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The Conservative Curmudgeon
September 20, 2013

When Government Lies to the People,
the Fabric of Representative Democracy Itself Is the Victim

by Allan C. Brownfeld
fitzgerald griffin foundation

ALEXANDRIA, VA — Without trust in the truthfulness of government officials, it is impossible for the elected representatives of the people to conduct public business in a manner the public can consider honest.

Recent revelations about government surveillance programs, and the inaccurate statements made about them — some under oath — indicate that we have a serious problem.

In July, the top lawyer in the U.S. intelligence community made a rare public appearance and pointed out that much of the information being distributed about government surveillance programs was wrong.  "A lie can get halfway around the world before the truth gets its boots on," said Robert Litt, citing a line attributed to Mark Twain. "Unfortunately, there's been a lot of misinformation that's come out about these programs."

Litt, general counsel for the Office of the Director of National Intelligence, was talking about news organizations. But details have emerged from the exposure of hundreds of pages of previously classified National Security Agency (NSA) documents indicating that public statements about these programs by senior U.S. officials have often been misleading, erroneous, or simply false.

   

Recent revelations about government surveillance programs, and the inaccurate statements made about them — some under oath — indicate that we have a serious problem.

 

The same day that Litt spoke, the NSA removed from its website a fact sheet about its collection activities because it contained inaccuracies discovered by lawmakers.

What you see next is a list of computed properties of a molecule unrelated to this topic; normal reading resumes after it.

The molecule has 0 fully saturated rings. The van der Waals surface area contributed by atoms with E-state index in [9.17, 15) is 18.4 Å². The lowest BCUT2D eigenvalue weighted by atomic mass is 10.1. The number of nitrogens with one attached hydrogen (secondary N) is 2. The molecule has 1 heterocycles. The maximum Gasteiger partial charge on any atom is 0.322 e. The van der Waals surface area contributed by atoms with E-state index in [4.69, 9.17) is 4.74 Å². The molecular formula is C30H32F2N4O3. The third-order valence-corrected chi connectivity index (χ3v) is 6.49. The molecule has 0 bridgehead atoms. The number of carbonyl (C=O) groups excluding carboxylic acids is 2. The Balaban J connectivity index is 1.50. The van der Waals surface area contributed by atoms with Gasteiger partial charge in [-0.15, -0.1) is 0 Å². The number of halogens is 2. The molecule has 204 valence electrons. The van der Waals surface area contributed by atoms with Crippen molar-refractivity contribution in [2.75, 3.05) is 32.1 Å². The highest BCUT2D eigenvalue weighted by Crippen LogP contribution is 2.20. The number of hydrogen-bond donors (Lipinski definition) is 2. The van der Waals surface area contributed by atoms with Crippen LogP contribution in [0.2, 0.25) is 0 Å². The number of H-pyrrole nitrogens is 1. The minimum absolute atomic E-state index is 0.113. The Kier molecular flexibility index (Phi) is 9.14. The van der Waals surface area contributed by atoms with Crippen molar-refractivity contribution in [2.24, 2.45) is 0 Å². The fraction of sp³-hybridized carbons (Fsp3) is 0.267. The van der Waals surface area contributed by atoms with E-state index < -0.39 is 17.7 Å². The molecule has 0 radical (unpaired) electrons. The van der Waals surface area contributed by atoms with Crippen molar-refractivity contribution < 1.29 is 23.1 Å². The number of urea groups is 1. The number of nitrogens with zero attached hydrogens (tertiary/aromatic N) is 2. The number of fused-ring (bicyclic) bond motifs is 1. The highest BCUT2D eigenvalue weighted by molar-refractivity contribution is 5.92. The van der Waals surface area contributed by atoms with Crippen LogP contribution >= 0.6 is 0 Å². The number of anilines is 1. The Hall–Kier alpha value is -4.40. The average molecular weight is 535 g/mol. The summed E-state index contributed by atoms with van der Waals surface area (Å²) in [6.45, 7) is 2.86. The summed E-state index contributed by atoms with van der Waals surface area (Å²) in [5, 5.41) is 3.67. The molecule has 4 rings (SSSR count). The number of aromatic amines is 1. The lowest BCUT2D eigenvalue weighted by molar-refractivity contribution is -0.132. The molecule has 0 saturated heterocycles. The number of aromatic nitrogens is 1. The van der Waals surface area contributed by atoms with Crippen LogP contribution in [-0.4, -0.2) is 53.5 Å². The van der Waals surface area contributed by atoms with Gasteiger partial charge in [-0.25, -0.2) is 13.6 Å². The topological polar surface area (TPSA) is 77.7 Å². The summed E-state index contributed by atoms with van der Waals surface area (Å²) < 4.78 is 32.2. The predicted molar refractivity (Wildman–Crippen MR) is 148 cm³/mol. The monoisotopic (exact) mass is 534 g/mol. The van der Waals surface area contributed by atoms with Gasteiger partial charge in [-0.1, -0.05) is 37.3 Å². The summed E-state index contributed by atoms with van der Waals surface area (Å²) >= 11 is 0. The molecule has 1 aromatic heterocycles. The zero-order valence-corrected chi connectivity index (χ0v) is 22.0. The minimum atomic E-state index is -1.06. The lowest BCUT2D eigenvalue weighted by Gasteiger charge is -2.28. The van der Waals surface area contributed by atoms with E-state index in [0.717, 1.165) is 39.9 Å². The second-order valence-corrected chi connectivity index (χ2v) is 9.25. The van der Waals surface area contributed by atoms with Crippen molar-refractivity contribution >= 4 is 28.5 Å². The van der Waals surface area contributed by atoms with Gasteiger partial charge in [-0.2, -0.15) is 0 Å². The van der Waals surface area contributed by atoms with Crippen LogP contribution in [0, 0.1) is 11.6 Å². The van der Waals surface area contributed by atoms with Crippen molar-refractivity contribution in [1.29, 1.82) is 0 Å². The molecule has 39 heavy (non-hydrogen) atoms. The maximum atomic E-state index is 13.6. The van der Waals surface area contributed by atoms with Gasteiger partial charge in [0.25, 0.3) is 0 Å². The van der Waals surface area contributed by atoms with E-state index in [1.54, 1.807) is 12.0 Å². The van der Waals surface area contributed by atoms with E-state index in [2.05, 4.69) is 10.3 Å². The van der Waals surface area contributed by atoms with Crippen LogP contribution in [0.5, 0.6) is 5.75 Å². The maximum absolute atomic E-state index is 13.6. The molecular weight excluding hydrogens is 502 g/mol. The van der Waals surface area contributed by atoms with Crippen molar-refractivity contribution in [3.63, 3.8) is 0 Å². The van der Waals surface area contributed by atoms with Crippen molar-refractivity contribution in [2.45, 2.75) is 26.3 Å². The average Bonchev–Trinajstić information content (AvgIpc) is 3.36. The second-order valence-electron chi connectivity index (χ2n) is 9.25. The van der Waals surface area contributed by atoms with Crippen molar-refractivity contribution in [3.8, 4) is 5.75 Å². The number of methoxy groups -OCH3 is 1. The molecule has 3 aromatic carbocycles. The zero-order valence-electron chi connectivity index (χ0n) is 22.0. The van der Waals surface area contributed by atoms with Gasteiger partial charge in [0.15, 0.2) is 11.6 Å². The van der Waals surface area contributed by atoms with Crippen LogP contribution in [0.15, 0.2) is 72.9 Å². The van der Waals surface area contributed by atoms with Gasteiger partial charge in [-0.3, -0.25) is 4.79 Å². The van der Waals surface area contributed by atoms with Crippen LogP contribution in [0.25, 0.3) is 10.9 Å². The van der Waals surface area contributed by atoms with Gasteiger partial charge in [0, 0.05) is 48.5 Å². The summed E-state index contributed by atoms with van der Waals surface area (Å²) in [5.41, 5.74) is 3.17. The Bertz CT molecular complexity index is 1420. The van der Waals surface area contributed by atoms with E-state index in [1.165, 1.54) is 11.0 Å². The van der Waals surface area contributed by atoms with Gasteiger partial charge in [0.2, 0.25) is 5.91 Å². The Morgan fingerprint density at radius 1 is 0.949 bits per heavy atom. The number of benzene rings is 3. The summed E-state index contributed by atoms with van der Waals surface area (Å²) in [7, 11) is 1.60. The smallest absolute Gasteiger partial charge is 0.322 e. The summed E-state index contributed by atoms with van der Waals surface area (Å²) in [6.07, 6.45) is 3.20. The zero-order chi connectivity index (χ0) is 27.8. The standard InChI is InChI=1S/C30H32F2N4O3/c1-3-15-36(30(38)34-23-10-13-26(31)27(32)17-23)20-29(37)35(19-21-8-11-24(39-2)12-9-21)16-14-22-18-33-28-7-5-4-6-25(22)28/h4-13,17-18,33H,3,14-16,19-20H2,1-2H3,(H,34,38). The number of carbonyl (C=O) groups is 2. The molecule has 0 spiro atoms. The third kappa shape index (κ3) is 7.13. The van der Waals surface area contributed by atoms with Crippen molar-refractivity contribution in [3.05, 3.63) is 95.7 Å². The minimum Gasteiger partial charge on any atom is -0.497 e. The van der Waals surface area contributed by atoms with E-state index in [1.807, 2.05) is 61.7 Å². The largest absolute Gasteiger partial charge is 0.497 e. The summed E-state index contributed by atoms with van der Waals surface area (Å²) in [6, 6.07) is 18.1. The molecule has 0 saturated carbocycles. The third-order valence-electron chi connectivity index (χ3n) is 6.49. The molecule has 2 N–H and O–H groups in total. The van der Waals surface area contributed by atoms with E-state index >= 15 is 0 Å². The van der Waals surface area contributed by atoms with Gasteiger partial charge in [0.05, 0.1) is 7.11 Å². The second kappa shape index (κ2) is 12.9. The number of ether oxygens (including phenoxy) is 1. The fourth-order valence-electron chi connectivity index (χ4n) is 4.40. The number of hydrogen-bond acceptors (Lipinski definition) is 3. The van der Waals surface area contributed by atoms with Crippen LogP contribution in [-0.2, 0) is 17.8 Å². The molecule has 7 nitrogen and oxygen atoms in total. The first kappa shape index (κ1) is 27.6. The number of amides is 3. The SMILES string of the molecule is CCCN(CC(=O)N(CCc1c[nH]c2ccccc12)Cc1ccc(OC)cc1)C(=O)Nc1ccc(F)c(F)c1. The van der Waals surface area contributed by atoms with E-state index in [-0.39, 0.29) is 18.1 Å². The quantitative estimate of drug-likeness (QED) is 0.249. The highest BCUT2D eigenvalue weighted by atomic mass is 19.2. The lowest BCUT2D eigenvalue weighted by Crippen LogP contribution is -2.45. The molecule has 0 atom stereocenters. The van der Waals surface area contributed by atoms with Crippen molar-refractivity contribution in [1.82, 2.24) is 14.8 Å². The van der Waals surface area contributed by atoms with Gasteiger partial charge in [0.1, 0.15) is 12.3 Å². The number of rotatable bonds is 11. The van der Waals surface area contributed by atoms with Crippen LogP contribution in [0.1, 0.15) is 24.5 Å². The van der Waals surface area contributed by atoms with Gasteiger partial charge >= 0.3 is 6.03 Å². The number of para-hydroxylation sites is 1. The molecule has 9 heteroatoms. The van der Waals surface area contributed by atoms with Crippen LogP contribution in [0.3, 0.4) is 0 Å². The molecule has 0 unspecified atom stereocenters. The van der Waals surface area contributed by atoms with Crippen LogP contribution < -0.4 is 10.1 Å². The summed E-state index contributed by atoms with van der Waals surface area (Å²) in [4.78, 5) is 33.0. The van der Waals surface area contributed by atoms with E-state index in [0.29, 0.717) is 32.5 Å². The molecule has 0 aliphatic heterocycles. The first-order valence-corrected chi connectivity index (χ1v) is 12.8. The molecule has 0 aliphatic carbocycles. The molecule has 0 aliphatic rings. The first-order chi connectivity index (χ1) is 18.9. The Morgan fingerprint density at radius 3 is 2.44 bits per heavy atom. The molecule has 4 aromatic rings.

A week earlier, President Obama said in a television interview that oversight of the surveillance programs was "transparent" because of the involvement of a special court.  "It is transparent," Obama said of the oversight process. "That's why we set up the FISA (Foreign Intelligence Surveillance Act) court."

A remark by Director of National Intelligence James Clapper, Jr., drew the most attention. During a congressional hearing in March, Senator Ron Wyden (D-OR) asked whether the NSA collected data on millions of Americans. Clapper, under oath, replied, "No, sir."

 

Telling less than the truth to the American people and their elected representatives is hardly new. We were led to war in Iraq because of alleged "weapons of mass destruction" which, we later discovered, did not exist.

 

According to the Washington Post, "... an examination of public statements over a period of years suggests that officials have often relied on legalistic parsing and carefully hedged characterizations in discussing the NSA's collection of communications. Obama's assurances have hinged, for example, on a term — targeting — that has a specific meaning for U.S. spy agencies that would elude most ordinary citizens."

On PBS's "Charlie Rose Show," President Obama said, "What I can say unequivocally is that if you are a U.S. person, the NSA cannot listen to your telephone calls and the NSA cannot target your e-mails."

Still, the Post points out, "... even if it is not allowed to target U.S. citizens, the NSA has a significant latitude to collect and keep contents of e-mails and other communications of U.S. citizens that are swept up as part of the agency's court-approved monitoring of a target overseas. The law allows the NSA to examine such messages and share them with other agencies if it determines that the information contains evidence of a crime, conveys a serious threat, or is necessary to understand foreign intelligence."